Friday, October 06, 2006

His freedom was merely academic 

Captain Ed and Eliana Johnson have already written about the Columbia University aborted appearance by Jim Gilchrist of the Minuteman Project. Gilchrist never got to speak as protestors stormed the stage to silence him, one saying afterwards "had no right to be able to speak here." The Columbia Spectator's report includes some video of the proceedings.

And now we learn that students participating in the protest bragged on their FaceBook sights, and now are shocked -- shocked! -- to learn that the university is looking at these sites and taking names. David French writes:
Facebook, Myspace, and other similar sites harness the power of the internet to the unrestrained personal lives of millions of students (and young adults). This leads to strange outcomes as twenty-somethings live private lives in public, but without mentally abandoning the notion that this very public information is still somehow �theirs.� I can remember once surfing through Myspace to see if any employees that I supervised had sites and were saying anything about work that I would find interesting or concerning. Sure enough, I found somebody talking about how they were going through �serious problems� with their boss (not me, thankfully). When I asked about the problems, she reacted as if I had just eavesdropped on a cell phone conversation.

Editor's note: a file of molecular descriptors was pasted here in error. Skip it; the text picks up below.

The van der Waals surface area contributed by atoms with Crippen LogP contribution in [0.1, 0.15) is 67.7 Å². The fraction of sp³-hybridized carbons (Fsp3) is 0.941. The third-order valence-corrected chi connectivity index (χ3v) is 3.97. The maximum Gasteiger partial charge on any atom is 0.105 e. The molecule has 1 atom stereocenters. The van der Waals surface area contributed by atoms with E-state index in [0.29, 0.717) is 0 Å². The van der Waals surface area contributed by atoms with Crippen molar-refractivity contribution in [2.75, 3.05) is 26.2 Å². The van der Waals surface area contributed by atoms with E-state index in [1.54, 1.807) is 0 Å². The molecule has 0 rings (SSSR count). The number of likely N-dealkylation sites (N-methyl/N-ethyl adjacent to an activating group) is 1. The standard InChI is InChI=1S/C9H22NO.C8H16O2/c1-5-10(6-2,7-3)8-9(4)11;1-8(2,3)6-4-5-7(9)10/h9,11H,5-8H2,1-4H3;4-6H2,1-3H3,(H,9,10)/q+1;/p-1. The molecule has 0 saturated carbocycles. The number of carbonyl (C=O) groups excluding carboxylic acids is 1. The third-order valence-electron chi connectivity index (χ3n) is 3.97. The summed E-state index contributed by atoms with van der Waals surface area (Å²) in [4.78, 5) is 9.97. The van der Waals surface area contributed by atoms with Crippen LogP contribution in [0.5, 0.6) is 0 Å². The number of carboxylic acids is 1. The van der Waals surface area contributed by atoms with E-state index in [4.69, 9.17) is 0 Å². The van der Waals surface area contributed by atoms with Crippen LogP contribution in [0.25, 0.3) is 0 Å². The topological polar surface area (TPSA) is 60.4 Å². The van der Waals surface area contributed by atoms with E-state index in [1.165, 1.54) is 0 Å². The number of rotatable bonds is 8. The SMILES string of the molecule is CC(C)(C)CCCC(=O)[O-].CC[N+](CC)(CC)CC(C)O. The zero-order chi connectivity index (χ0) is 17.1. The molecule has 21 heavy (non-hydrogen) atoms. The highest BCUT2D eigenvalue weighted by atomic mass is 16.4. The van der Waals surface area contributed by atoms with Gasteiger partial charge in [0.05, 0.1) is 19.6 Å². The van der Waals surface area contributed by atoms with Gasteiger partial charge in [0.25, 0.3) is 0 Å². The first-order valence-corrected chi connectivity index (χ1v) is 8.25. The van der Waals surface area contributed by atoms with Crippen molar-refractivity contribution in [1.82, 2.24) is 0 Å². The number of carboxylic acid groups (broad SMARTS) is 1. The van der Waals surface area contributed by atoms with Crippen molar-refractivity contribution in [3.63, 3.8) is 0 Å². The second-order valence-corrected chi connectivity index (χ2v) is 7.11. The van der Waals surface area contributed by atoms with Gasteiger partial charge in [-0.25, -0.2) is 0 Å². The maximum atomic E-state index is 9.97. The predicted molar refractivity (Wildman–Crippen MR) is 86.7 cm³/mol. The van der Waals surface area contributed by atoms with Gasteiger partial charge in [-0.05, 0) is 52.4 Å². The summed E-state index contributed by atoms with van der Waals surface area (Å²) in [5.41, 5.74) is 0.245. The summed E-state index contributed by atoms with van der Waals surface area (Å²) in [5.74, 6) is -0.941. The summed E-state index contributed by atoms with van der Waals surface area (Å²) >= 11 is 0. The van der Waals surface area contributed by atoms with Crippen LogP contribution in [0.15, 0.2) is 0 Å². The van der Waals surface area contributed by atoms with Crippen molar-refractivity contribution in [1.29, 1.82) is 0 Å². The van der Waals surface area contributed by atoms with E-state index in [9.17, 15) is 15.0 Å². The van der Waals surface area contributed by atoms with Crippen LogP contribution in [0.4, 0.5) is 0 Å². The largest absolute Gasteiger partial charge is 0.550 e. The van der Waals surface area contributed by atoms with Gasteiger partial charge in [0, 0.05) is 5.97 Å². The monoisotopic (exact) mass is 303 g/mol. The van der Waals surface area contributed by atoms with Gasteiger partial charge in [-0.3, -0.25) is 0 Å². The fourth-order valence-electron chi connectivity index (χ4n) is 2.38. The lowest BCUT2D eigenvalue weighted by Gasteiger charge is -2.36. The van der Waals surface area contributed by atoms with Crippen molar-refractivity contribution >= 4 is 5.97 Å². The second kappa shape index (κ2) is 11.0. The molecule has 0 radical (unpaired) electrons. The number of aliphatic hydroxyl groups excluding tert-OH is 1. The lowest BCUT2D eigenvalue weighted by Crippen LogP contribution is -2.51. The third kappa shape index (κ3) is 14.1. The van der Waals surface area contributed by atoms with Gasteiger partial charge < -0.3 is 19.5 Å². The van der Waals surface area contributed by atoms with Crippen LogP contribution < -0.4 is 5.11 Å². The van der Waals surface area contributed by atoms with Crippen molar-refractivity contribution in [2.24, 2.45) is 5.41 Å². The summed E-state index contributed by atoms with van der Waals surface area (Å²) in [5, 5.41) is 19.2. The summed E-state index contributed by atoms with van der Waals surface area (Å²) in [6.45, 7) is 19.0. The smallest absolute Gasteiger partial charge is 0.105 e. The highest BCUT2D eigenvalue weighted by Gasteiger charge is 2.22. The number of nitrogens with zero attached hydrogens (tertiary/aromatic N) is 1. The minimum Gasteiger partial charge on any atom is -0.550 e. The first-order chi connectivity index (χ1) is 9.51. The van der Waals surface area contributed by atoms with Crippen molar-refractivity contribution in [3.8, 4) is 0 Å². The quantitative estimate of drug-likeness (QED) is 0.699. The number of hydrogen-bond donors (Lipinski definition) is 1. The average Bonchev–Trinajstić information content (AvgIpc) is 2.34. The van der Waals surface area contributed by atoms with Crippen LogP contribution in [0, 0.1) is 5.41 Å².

Memo to college students: Public information on the internet is, well, public. Give some thought to how the information currently on the web might look to an employer, a parent, or � given the current Foley mess � perhaps even a Congressional panel. I think we�re less than ten years away from having a presidential nomination or a serious run for House or Senate derailed by an ill-considered Facebook entry.
You cannot brag of misdeeds in curbing someone's academic freedom without expecting some repercussions. Scott Johnson writes:
Public discourse at Columbia is for now in the hands of intellectual savages. Does the university have the wherewithal to restore the conditions of freedom?
I'd suggest a webpage of screenshots of the perps' Facebooks would be a good start.